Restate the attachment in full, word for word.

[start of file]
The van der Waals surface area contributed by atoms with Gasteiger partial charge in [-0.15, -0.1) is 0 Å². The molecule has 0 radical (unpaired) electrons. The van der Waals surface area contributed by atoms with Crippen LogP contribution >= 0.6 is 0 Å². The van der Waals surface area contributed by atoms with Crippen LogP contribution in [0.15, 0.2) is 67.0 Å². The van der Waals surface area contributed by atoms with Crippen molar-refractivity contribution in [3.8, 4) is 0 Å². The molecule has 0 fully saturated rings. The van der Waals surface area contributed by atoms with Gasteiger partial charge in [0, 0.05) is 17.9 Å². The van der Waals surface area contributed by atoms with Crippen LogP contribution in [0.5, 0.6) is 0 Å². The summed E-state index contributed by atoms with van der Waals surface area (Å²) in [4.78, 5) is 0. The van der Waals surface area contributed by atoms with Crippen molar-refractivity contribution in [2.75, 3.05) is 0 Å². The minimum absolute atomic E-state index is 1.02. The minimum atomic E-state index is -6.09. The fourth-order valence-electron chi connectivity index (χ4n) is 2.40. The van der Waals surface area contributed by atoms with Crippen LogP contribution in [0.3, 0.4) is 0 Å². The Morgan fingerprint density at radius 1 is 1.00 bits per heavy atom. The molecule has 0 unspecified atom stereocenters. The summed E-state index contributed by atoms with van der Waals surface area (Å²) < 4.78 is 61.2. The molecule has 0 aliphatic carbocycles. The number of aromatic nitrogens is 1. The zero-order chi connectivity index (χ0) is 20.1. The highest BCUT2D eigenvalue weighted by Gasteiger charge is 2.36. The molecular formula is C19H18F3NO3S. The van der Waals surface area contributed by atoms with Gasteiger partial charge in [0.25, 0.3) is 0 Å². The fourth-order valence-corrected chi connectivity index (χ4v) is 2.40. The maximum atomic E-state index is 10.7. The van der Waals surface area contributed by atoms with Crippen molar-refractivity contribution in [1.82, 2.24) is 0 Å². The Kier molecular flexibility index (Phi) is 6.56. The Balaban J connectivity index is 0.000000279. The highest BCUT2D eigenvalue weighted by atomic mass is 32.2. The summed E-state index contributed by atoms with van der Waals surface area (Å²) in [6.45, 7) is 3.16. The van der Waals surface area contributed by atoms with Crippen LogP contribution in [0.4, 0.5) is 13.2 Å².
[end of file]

The van der Waals surface area contributed by atoms with Gasteiger partial charge in [-0.15, -0.1) is 0 Å². The molecule has 0 radical (unpaired) electrons. The van der Waals surface area contributed by atoms with Crippen LogP contribution >= 0.6 is 0 Å². The van der Waals surface area contributed by atoms with Crippen LogP contribution in [0.15, 0.2) is 67.0 Å². The van der Waals surface area contributed by atoms with Crippen molar-refractivity contribution in [3.8, 4) is 0 Å². The molecule has 0 fully saturated rings. The van der Waals surface area contributed by atoms with Gasteiger partial charge in [0, 0.05) is 17.9 Å². The van der Waals surface area contributed by atoms with Crippen LogP contribution in [0.5, 0.6) is 0 Å². The summed E-state index contributed by atoms with van der Waals surface area (Å²) in [4.78, 5) is 0. The van der Waals surface area contributed by atoms with Crippen molar-refractivity contribution in [2.75, 3.05) is 0 Å². The minimum absolute atomic E-state index is 1.02. The minimum atomic E-state index is -6.09. The fourth-order valence-electron chi connectivity index (χ4n) is 2.40. The van der Waals surface area contributed by atoms with Crippen LogP contribution in [0.3, 0.4) is 0 Å². The Morgan fingerprint density at radius 1 is 1.00 bits per heavy atom. The molecule has 0 unspecified atom stereocenters. The summed E-state index contributed by atoms with van der Waals surface area (Å²) < 4.78 is 61.2. The molecule has 0 aliphatic carbocycles. The number of aromatic nitrogens is 1. The zero-order chi connectivity index (χ0) is 20.1. The highest BCUT2D eigenvalue weighted by Gasteiger charge is 2.36. The molecular formula is C19H18F3NO3S. The van der Waals surface area contributed by atoms with Gasteiger partial charge in [0.25, 0.3) is 0 Å². The fourth-order valence-corrected chi connectivity index (χ4v) is 2.40. The maximum atomic E-state index is 10.7. The van der Waals surface area contributed by atoms with Crippen molar-refractivity contribution in [1.82, 2.24) is 0 Å². The Kier molecular flexibility index (Phi) is 6.56. The Balaban J connectivity index is 0.000000279. The highest BCUT2D eigenvalue weighted by atomic mass is 32.2. The summed E-state index contributed by atoms with van der Waals surface area (Å²) in [6.45, 7) is 3.16. The van der Waals surface area contributed by atoms with Crippen LogP contribution in [0.4, 0.5) is 13.2 Å².